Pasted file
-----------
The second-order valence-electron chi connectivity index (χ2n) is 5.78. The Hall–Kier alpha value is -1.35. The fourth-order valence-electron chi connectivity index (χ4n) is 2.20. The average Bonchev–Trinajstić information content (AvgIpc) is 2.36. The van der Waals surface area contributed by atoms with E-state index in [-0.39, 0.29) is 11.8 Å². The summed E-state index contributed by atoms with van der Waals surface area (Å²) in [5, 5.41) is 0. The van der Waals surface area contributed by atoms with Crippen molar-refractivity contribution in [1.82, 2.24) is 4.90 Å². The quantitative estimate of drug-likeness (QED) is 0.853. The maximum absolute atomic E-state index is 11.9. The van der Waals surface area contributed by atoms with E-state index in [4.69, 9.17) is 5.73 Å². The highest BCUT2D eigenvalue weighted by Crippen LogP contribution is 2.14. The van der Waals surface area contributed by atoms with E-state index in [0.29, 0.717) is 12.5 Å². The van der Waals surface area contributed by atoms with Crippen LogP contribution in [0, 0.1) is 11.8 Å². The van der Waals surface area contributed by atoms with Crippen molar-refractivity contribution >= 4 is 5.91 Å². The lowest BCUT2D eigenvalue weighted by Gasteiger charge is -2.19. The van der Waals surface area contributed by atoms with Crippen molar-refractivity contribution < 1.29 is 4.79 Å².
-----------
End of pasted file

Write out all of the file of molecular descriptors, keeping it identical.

The second-order valence-electron chi connectivity index (χ2n) is 5.78. The Hall–Kier alpha value is -1.35. The fourth-order valence-electron chi connectivity index (χ4n) is 2.20. The average Bonchev–Trinajstić information content (AvgIpc) is 2.36. The van der Waals surface area contributed by atoms with E-state index in [-0.39, 0.29) is 11.8 Å². The summed E-state index contributed by atoms with van der Waals surface area (Å²) in [5, 5.41) is 0. The van der Waals surface area contributed by atoms with Crippen molar-refractivity contribution in [1.82, 2.24) is 4.90 Å². The quantitative estimate of drug-likeness (QED) is 0.853. The maximum absolute atomic E-state index is 11.9. The van der Waals surface area contributed by atoms with E-state index in [4.69, 9.17) is 5.73 Å². The highest BCUT2D eigenvalue weighted by Crippen LogP contribution is 2.14. The van der Waals surface area contributed by atoms with E-state index in [0.29, 0.717) is 12.5 Å². The van der Waals surface area contributed by atoms with Crippen LogP contribution in [0, 0.1) is 11.8 Å². The van der Waals surface area contributed by atoms with Crippen molar-refractivity contribution >= 4 is 5.91 Å². The lowest BCUT2D eigenvalue weighted by Gasteiger charge is -2.19. The van der Waals surface area contributed by atoms with Crippen molar-refractivity contribution < 1.29 is 4.79 Å².